Kelley and Carley are the daughters of Gary and Kelley Scanlon, granddaughters of Elwin and Gloria Boynton; Morgan is the daughter of Donald Sorey Jr., and his wife of Blanket Lane. These girls are very dedicated to this group and I have seen them twirl once and I’m sure I will again.

Remember that voting for town officials is at the Town Office Friday, April 2 10 a.m. to 8 p.m. and town meeting will be Saturday, April 3, same place at 9 a.m.

Another Census training session will take place at the Prospect Community Center dining room Tuesday, March 30 from 12:30-2 p.m. Mileage is reimbursed and the pay is $13.25 an hour. To schedule an employment test, call 203-1020 or 866-861-2010. You need to bring your ID to the test along with your driver’s license and Social Security Card, birth certificate or U.S. passport. Veterans bring a photocopy of your DD 214. Training will also be available in Stockton Wednesday, March 31 at 6 p.m, Searsport March 31 and April 7, call for the time, Frankfort Friday, April 9, call for time. May have another session in Prospect in April. I’ll put the date and time in the column next week.

It’s not too often that a person can reach their dream, but that is what is happening to Glennie Bennett’s stepbrother down in Nashville, Tenn. His name is Eastern Corbin and his first CD just came out last week. It is already number 6 on the country music charts, and do hope that it will reach the top. I’ve heard his lead song,”Little More Country Than That” several times on the radio and it is good. As Donna said, it’s nice to know someone famous, especially if you’re related to them.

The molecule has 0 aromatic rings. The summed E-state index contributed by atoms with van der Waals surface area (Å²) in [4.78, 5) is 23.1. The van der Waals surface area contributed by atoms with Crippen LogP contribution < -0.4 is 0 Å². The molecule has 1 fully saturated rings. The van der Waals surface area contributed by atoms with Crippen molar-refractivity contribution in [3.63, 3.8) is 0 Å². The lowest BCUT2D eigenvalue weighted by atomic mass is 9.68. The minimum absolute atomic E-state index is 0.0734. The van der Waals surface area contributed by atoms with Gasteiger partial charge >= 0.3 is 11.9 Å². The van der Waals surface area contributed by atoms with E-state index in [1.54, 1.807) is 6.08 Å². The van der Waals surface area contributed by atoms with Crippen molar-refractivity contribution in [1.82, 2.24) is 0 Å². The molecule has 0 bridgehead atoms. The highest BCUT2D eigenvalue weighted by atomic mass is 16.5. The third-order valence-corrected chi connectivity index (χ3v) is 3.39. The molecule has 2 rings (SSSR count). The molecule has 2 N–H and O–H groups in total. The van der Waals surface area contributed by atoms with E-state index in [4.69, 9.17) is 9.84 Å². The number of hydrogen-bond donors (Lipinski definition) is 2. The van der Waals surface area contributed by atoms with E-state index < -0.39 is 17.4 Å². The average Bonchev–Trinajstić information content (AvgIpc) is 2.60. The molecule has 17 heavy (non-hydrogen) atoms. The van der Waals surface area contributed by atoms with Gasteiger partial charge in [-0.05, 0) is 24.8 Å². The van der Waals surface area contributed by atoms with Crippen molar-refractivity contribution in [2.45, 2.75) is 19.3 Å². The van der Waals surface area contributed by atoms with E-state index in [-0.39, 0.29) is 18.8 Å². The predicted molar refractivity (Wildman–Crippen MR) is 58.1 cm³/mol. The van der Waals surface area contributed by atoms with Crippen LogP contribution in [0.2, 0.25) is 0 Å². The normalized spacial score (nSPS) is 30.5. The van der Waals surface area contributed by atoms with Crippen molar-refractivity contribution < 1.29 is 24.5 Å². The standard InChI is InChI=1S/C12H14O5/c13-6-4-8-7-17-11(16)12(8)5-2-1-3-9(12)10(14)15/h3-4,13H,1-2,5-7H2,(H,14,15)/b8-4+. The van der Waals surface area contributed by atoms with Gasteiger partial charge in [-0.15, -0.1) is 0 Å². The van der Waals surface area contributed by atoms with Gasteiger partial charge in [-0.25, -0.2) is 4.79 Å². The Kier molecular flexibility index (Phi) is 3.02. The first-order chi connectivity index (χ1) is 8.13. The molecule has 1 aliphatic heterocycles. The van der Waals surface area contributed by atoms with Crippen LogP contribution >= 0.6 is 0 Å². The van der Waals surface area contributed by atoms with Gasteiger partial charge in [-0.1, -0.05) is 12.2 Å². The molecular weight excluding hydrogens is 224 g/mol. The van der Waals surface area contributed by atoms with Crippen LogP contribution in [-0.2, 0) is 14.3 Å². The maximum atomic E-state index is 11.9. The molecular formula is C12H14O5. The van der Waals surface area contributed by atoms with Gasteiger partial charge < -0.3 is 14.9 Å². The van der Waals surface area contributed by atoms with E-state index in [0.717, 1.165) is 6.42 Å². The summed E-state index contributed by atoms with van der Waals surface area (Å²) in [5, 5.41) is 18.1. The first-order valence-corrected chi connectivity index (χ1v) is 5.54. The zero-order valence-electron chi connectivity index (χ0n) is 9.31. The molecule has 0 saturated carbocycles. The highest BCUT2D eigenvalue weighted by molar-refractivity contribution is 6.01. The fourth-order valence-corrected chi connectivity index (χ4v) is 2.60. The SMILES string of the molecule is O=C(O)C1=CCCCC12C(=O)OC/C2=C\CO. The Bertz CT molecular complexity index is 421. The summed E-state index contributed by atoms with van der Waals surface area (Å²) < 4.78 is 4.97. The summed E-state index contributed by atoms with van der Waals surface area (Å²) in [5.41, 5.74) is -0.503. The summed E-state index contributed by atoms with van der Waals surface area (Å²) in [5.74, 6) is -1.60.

I was surprised today with an relic of the past. Jim Harvey of Frankfort brought a bottle that one of his clam diggers uncovered and he thought I would take care of it. It was a bottle from The Switzer Water Co., which was here in town back around 1907 down the road from where the Sail Inn once stood. The bottle was whole but the mud inside will have to soften up first — not a chip on it. When I was digging around down below our driveway about 10 years ago, I found a whole Leary’s Root Beer bottle, along with a multitude of rusted cans and other broken bottles. Back in the early 1900s, I guess every house had its own private dump. That Leary’s Root Beer was my favorite soda when I was a kid. Still can smell it in my mind.